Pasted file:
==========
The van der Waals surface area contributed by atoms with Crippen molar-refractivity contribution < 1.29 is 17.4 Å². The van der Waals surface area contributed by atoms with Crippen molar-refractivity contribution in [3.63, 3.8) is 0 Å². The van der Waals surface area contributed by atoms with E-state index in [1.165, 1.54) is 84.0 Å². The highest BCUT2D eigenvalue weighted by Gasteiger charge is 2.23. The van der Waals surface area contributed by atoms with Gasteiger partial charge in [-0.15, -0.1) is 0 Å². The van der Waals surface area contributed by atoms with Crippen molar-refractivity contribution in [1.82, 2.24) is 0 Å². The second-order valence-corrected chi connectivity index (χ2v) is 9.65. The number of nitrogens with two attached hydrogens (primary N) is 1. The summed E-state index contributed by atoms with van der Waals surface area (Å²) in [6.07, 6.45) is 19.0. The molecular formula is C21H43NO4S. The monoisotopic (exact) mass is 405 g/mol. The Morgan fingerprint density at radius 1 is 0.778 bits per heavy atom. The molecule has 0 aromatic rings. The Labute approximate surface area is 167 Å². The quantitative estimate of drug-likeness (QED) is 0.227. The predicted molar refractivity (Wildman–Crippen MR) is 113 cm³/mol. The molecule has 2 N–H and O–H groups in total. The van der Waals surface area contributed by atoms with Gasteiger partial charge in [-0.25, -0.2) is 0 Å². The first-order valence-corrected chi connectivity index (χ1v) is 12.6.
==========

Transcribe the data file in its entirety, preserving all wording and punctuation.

The van der Waals surface area contributed by atoms with Crippen molar-refractivity contribution < 1.29 is 17.4 Å². The van der Waals surface area contributed by atoms with Crippen molar-refractivity contribution in [3.63, 3.8) is 0 Å². The van der Waals surface area contributed by atoms with E-state index in [1.165, 1.54) is 84.0 Å². The highest BCUT2D eigenvalue weighted by Gasteiger charge is 2.23. The van der Waals surface area contributed by atoms with Gasteiger partial charge in [-0.15, -0.1) is 0 Å². The van der Waals surface area contributed by atoms with Crippen molar-refractivity contribution in [1.82, 2.24) is 0 Å². The second-order valence-corrected chi connectivity index (χ2v) is 9.65. The number of nitrogens with two attached hydrogens (primary N) is 1. The summed E-state index contributed by atoms with van der Waals surface area (Å²) in [6.07, 6.45) is 19.0. The molecular formula is C21H43NO4S. The monoisotopic (exact) mass is 405 g/mol. The Morgan fingerprint density at radius 1 is 0.778 bits per heavy atom. The molecule has 0 aromatic rings. The Labute approximate surface area is 167 Å². The quantitative estimate of drug-likeness (QED) is 0.227. The predicted molar refractivity (Wildman–Crippen MR) is 113 cm³/mol. The molecule has 2 N–H and O–H groups in total. The van der Waals surface area contributed by atoms with Gasteiger partial charge in [-0.25, -0.2) is 0 Å². The first-order valence-corrected chi connectivity index (χ1v) is 12.6.